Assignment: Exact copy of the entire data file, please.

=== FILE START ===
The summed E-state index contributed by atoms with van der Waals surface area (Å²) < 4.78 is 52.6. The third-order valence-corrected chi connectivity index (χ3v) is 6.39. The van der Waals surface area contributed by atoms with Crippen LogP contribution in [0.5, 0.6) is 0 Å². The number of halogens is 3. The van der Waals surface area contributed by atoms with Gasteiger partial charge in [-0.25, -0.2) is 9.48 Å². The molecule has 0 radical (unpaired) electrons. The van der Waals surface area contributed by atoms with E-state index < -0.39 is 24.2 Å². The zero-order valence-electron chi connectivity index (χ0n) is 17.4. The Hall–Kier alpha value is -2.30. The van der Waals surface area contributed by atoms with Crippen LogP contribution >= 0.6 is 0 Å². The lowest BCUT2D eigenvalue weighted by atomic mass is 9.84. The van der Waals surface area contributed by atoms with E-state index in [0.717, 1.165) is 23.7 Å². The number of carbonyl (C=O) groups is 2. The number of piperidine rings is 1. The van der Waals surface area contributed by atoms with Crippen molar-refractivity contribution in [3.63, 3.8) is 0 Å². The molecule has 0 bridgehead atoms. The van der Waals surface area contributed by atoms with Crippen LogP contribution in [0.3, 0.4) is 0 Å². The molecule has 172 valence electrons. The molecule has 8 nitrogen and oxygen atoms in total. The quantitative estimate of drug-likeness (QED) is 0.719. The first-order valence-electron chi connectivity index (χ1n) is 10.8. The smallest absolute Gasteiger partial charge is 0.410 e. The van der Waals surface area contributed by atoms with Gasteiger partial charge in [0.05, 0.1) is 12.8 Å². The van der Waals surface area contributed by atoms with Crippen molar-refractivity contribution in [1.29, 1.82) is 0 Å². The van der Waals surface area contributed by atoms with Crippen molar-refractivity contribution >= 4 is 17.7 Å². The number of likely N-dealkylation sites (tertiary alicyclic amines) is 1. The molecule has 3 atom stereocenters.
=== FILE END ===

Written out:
The summed E-state index contributed by atoms with van der Waals surface area (Å²) < 4.78 is 52.6. The third-order valence-corrected chi connectivity index (χ3v) is 6.39. The van der Waals surface area contributed by atoms with Crippen LogP contribution in [0.5, 0.6) is 0 Å². The number of halogens is 3. The van der Waals surface area contributed by atoms with Gasteiger partial charge in [-0.25, -0.2) is 9.48 Å². The molecule has 0 radical (unpaired) electrons. The van der Waals surface area contributed by atoms with E-state index < -0.39 is 24.2 Å². The zero-order valence-electron chi connectivity index (χ0n) is 17.4. The Hall–Kier alpha value is -2.30. The van der Waals surface area contributed by atoms with Crippen LogP contribution >= 0.6 is 0 Å². The lowest BCUT2D eigenvalue weighted by atomic mass is 9.84. The van der Waals surface area contributed by atoms with E-state index in [0.717, 1.165) is 23.7 Å². The number of carbonyl (C=O) groups is 2. The number of piperidine rings is 1. The van der Waals surface area contributed by atoms with Crippen molar-refractivity contribution in [3.63, 3.8) is 0 Å². The molecule has 0 bridgehead atoms. The van der Waals surface area contributed by atoms with Crippen LogP contribution in [0.3, 0.4) is 0 Å². The molecule has 172 valence electrons. The molecule has 8 nitrogen and oxygen atoms in total. The quantitative estimate of drug-likeness (QED) is 0.719. The first-order valence-electron chi connectivity index (χ1n) is 10.8. The smallest absolute Gasteiger partial charge is 0.410 e. The van der Waals surface area contributed by atoms with Gasteiger partial charge in [0.05, 0.1) is 12.8 Å². The van der Waals surface area contributed by atoms with Crippen molar-refractivity contribution in [1.29, 1.82) is 0 Å². The van der Waals surface area contributed by atoms with Crippen molar-refractivity contribution >= 4 is 17.7 Å². The number of likely N-dealkylation sites (tertiary alicyclic amines) is 1. The molecule has 3 atom stereocenters.